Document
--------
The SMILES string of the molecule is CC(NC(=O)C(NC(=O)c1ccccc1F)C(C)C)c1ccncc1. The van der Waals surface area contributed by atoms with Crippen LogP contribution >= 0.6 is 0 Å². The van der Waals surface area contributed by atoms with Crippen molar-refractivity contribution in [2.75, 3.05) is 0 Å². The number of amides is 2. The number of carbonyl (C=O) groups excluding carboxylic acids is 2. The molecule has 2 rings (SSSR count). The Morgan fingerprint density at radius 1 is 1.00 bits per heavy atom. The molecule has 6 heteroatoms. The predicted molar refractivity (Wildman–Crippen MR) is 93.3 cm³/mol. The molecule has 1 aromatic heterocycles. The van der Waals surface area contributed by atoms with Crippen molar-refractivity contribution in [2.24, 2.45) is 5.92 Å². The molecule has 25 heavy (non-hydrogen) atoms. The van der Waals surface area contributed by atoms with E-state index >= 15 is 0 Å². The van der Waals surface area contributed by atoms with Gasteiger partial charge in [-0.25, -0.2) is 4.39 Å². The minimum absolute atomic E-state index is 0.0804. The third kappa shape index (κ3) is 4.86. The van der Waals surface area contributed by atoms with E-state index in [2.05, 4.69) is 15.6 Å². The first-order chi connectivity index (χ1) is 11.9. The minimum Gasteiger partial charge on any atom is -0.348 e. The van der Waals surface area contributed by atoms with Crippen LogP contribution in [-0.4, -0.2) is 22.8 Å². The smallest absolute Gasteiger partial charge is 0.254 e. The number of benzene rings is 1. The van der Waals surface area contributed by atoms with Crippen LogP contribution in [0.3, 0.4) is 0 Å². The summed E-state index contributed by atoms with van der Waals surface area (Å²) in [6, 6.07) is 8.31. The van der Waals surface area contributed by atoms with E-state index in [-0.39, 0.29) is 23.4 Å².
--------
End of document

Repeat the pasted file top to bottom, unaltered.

The SMILES string of the molecule is CC(NC(=O)C(NC(=O)c1ccccc1F)C(C)C)c1ccncc1. The van der Waals surface area contributed by atoms with Crippen LogP contribution >= 0.6 is 0 Å². The van der Waals surface area contributed by atoms with Crippen molar-refractivity contribution in [2.75, 3.05) is 0 Å². The number of amides is 2. The number of carbonyl (C=O) groups excluding carboxylic acids is 2. The molecule has 2 rings (SSSR count). The Morgan fingerprint density at radius 1 is 1.00 bits per heavy atom. The molecule has 6 heteroatoms. The predicted molar refractivity (Wildman–Crippen MR) is 93.3 cm³/mol. The molecule has 1 aromatic heterocycles. The van der Waals surface area contributed by atoms with Crippen molar-refractivity contribution in [2.24, 2.45) is 5.92 Å². The molecule has 25 heavy (non-hydrogen) atoms. The van der Waals surface area contributed by atoms with E-state index >= 15 is 0 Å². The van der Waals surface area contributed by atoms with Gasteiger partial charge in [-0.25, -0.2) is 4.39 Å². The minimum absolute atomic E-state index is 0.0804. The third kappa shape index (κ3) is 4.86. The van der Waals surface area contributed by atoms with E-state index in [2.05, 4.69) is 15.6 Å². The first-order chi connectivity index (χ1) is 11.9. The minimum Gasteiger partial charge on any atom is -0.348 e. The van der Waals surface area contributed by atoms with Crippen LogP contribution in [-0.4, -0.2) is 22.8 Å². The smallest absolute Gasteiger partial charge is 0.254 e. The number of benzene rings is 1. The van der Waals surface area contributed by atoms with Crippen LogP contribution in [0.3, 0.4) is 0 Å². The summed E-state index contributed by atoms with van der Waals surface area (Å²) in [6, 6.07) is 8.31. The van der Waals surface area contributed by atoms with E-state index in [-0.39, 0.29) is 23.4 Å².